Existing Buildings: It’s Easier Than You Think to Green the Triple Bottom Line
Pitts, Jessica; Lord, Mychele R.
This paper addresses the application of green practices in existing buildings from a triple bottom line perspective. It describes the most widely used benchmark for assessing green practices, the U.S. Green Building Council’s LEED Rating System, and provides a “road map” for pursuing LEED certification. It concludes with a consideration of the triple bottom line, highlighting the economic, environmental, and social benefits of implementing green practices in existing buildings. The broad umbrella of green practices includes a wide range of applications. It encompasses developing high-performance buildings utilizing cutting edge technology to implementing management strategies in existing buildings that result in improvements to the economic, environmental, and social bottom lines—the triple bottom line. As the built environment of cities is largely old construction and not “green” by design, the benefits of green buildings remain largely untapped. It would not be practical to tear down all existing buildings and erect in their places high-performance structures. However, that does not mean the advantages of green practices remain outside the grasp of any real estate owner. By taking a broader, triple bottom line approach to managing existing buildings, building owners acknowledge the interconnections between building performance, environmental impacts, and tenant health and well-being. While many benefits of utilizing green practices in existing buildings are easily identifiable in terms of economic gains, ignoring less tangible benefits such as indoor air quality and thermal comfort creates a barrier in realizing a building’s maximum potential. The U.S. Green Building Council’s LEED (Leadership in Energy and Environmental Design) Rating System for Existing Buildings provides a comprehensive approach to building evaluation which incorporates the economic, environmental, and social bottom lines. This paper details how green practices affect the triple bottom line through case studies and an analysis of current literature.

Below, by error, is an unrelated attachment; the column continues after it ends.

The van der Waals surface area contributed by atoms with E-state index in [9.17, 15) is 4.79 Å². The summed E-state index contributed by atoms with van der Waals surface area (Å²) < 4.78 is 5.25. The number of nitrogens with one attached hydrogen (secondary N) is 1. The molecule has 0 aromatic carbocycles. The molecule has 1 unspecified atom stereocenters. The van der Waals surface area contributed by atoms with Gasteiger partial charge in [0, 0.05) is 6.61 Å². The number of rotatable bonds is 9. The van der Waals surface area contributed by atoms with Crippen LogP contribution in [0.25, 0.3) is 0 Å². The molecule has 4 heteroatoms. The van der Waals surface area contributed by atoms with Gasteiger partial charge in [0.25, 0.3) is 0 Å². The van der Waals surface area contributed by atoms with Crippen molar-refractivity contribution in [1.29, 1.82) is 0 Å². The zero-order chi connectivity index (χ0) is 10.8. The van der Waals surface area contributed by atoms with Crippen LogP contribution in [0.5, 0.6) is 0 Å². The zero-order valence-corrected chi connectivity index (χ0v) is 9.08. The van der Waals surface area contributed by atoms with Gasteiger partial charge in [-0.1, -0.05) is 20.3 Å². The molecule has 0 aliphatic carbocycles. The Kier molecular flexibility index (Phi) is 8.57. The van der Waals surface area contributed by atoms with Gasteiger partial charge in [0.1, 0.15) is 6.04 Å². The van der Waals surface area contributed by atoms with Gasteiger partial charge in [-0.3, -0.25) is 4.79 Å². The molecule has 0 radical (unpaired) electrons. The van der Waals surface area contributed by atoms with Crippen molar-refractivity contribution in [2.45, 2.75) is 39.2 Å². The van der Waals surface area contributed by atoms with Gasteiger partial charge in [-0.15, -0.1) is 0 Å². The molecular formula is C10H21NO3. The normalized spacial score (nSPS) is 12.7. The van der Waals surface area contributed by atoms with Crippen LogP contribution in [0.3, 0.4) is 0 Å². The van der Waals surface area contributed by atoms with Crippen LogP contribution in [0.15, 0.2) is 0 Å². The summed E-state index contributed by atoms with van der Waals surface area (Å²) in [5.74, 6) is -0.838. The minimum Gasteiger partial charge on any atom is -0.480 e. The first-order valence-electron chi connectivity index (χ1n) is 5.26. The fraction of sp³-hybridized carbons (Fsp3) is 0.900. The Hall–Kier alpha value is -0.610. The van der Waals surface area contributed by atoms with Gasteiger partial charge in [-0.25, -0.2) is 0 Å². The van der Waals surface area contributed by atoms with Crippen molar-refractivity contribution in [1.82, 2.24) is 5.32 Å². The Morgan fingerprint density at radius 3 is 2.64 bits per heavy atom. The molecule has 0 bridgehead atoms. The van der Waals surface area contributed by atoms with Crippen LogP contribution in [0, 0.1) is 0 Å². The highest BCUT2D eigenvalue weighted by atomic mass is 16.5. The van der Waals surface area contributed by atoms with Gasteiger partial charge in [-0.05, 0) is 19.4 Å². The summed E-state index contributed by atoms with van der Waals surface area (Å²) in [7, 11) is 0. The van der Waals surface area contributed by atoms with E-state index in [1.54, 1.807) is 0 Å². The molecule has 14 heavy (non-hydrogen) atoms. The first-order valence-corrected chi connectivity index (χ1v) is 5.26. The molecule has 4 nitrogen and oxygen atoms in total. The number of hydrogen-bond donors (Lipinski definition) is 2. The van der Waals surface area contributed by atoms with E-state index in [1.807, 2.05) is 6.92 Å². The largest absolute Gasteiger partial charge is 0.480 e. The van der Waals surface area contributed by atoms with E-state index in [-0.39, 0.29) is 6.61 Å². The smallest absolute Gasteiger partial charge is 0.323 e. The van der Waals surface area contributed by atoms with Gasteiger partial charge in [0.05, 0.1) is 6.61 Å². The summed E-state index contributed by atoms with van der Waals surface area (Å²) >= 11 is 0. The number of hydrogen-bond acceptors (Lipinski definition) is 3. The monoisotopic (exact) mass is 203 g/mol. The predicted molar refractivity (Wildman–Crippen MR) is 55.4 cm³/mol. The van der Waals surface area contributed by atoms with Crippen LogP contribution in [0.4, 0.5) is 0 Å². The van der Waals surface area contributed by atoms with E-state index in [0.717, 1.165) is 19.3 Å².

Cornell Real Estate Review
Volume & Issue:
Cornell; real estate; sustainable development; green; LEED; triple bottom line; environmental; impact; U.S. Green Building Council; USGBC; ENERGY STAR; Energy Policy Act of 1992; efficiency; water; heat; bottom line; social bottom line; environmental bottom line; certification
Required Publisher Statement: © Cornell University. Reprinted with permission. All rights reserved.
Showing items related by title, author, creator and subject.
Fields, Gary S.; Stern, Cory (2006-03-01)This paper sets out to establish and describe a new approach to leadership called Bottom Line Leadership. The essence of Bottom Line Leadership is that a leader’s most critical responsibility is to clearly identify, ...
Chau, Nancy H.; Kanbur, Ravi (Charles H. Dyson School of Applied Economics and Management, Cornell University, 2000-11)The dominant perspective in discussions of labor and environmental standards and globalization is that of North-South competition and its impact on Northern standards. This paper presents an alternative perspective, that ...
Stefanakis, Themistoklis (2010-10-20)Internal solitary waves (commonly referred to as "nonlinear internal waves" due to the balance between nonlinearity and dispersion, with the intense nonlinearity represented by very strong thermocline displacement in nature) ...